The majority of fish have developed eyes that will detect the type of colors typical of their environment. For example, inshore fish have good color vision, whereas offshore pelagic fish have limited color vision and detect only a few if any colors other than black and white. This is not surprising from an evolutionary point of view, because nearshore waters are lit with many colors; offshore waters, on the other hand, are mainly blue or green and contain few other colors.

The actual ability of a specific color to attract or even repel fish has fascinated both anglers and scientists. While there are no uniform answers, scientists have conducted experiments on this interesting question. For example, studies of sticklebacks during their spawning season have shown that males, which then have bright red coloring on their bellies, become very aggressive to decoys that also have bright red bellies. Similarly, decoys with extended bellies, which look like females carrying eggs, attract the males. But it isn’t that simple: it wasn’t just the case of a perfect decoy imitation, but rather the color or shape of the decoy. In addition, it was noted that a passing red car, seen from the fish tank, also excited male sticklebacks.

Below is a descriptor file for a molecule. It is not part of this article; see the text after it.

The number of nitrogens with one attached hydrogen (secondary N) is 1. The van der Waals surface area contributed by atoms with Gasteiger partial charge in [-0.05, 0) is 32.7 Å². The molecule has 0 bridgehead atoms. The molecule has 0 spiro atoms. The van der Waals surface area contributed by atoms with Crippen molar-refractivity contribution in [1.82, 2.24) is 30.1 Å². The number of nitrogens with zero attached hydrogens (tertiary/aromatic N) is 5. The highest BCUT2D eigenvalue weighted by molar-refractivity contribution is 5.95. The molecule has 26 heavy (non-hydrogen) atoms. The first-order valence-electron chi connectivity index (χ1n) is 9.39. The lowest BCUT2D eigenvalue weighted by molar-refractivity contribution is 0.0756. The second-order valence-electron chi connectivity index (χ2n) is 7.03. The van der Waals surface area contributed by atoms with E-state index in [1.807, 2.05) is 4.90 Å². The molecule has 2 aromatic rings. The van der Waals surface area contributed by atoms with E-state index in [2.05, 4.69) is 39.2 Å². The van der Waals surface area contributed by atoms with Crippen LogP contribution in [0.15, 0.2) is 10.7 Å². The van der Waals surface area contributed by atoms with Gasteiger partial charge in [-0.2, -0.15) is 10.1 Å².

Color Suggestions

This is perhaps the most important point to remember: Most gamefish detect their prey by seeing the contrast of the forage against various colored backgrounds. The level or type of contrast depends upon many factors: time of day, type of bottom, transparency of the water, whether it is cloudy or sunny, and perhaps even the time of year. I wish I could be more specific, but such scientific information is not available. The best I can do is provide some general suggestions and information; determining the right color or color combinations will take a lot of fishing and experimenting under various conditions. Keep these ideas in mind the next time you tie or select flies.